As I campaign in Fairfield County, I constantly speak to parents concerned about their children. And for good reason: this generation of young people have unprecedented rates of anxiety and depression, and much of this can be attributed to increased time spent on social media and the internet.
Something has to change: we have to make the internet, and especially social media, safer for children and teenagers.
Tech companies work internally to eradicate harmful content and practices like harassment, hate speech and misinformation. I know something about their current efforts – I worked to prevent child exploitation on Facebook and Instagram as a member of the Meta Child Safety team. But it is clear that the government should have a key role to play in setting security standards that companies must meet.
We need consumer protections so companies design their sites with the safety of young people in mind. That’s why, if elected, I’ll draft legislation to provide guardrails for our youngest Internet users, modeled on a bipartisan bill that recently passed unanimously in the State Senate of California.
California law establishes the right technology regulations. This requires tech companies to provide important privacy settings by default, rather than forcing users to sign up through complicated processes. It also disables location-based services that track where people are when they access a website – and, importantly, it bans “nudge techniques” that encourage unsuspecting children to provide additional personal data.
Here in Connecticut, it’s time to adopt similar age-appropriate design code to ensure online platforms are designed with the well-being of children in mind.
Now, I am not an anti-technologist. The social internet can be a powerful tool for our communities to connect and thrive. In fact, I currently work with other online security professionals at the Integrity Institute to advise tech companies, regulators, and legislators on ways to improve our Internet. But we need ethical design standards, so our young people aren’t sucked into auto-playing content burrows, often age-inappropriate and algorithmically optimized to grab their attention, while unwittingly having their personal data harvested. .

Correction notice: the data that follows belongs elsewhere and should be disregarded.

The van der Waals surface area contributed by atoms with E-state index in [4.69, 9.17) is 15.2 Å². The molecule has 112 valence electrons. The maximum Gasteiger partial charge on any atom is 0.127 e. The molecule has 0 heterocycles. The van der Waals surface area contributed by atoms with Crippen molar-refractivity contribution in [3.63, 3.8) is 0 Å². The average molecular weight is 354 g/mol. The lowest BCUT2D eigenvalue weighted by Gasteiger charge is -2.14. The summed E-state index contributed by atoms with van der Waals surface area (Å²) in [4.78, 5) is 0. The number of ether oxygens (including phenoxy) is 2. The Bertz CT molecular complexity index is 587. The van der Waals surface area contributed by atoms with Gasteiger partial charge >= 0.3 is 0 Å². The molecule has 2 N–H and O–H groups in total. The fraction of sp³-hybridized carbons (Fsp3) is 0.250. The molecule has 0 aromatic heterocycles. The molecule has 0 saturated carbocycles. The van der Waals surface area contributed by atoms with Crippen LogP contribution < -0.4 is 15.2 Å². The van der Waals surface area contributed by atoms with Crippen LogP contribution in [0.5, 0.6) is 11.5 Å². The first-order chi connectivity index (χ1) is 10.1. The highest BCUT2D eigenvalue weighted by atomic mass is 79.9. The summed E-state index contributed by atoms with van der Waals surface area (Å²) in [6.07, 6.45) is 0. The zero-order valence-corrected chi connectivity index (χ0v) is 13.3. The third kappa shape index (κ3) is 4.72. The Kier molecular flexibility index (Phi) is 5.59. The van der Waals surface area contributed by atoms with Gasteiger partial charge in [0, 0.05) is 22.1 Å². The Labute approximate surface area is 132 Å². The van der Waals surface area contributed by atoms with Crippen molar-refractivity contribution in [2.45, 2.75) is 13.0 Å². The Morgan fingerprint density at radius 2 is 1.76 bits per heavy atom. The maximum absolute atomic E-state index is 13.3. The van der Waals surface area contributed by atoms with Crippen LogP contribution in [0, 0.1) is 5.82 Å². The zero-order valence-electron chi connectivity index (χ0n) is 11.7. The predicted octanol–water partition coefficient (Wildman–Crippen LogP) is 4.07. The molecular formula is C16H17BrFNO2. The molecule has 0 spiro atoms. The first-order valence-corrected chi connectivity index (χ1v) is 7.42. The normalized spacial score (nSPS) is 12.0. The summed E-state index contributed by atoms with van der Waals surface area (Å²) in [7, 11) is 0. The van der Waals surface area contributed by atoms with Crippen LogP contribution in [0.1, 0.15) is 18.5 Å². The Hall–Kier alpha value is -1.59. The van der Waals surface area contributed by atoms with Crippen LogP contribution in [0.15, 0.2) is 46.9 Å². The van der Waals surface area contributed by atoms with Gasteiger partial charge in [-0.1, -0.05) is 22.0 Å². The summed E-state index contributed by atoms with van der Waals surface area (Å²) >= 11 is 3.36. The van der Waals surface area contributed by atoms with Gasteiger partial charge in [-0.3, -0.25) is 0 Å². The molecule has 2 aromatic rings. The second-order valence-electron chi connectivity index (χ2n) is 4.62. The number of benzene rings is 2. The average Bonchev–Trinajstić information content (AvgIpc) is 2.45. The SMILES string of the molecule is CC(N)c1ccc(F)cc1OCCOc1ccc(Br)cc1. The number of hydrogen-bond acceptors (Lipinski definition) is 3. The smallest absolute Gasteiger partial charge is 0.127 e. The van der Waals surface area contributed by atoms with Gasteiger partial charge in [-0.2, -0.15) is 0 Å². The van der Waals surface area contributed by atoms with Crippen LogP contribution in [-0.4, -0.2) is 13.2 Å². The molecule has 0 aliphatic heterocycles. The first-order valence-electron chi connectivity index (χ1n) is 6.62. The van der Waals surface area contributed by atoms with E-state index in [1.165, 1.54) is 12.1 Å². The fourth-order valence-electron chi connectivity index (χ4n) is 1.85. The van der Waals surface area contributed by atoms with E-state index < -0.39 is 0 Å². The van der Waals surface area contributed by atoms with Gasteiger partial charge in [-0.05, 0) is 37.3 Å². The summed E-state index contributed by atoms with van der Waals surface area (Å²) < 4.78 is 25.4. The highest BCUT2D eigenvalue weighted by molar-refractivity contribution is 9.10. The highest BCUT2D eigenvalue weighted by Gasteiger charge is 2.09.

As policymakers, keeping our community safe should be our top priority, but there is a major gap in our federal law protecting children online. The Children’s Online Privacy Protection Act 1998 is limited to online services specifically aimed at children and only protects users under the age of 13. It does not apply to websites with large audiences, even when the vast majority of teenagers use popular social media. sites.
This is where we can intervene. Connecticut has always taken the initiative to protect its residents. We passed several gun safety laws, the first in the country after the Sandy Hook tragedy. In the wake of Dobbs’ disastrous ruling, we are leading the way with reproductive rights legislation that protects medical providers and patients who travel from out of state for abortion care. Now we can again take the lead and protect our most vulnerable residents. By adopting a “CT Kids’ Code,” our government can stand with concerned parents across the state and hold websites and social media sites accountable for keeping our communities safe.
This is not a partisan issue. Everyone – Democrats, Republicans and Independents – should be able to help make technology safer for children. If elected, I promise to harness my professional experience in online safety toward this goal and lead the fight to pass age-appropriate design code in Connecticut.
Tim Gavin is a Democrat running for the State Senate in Connecticut’s 28th District, serving the cities of Fairfield, Easton, Newtown, and Bethel.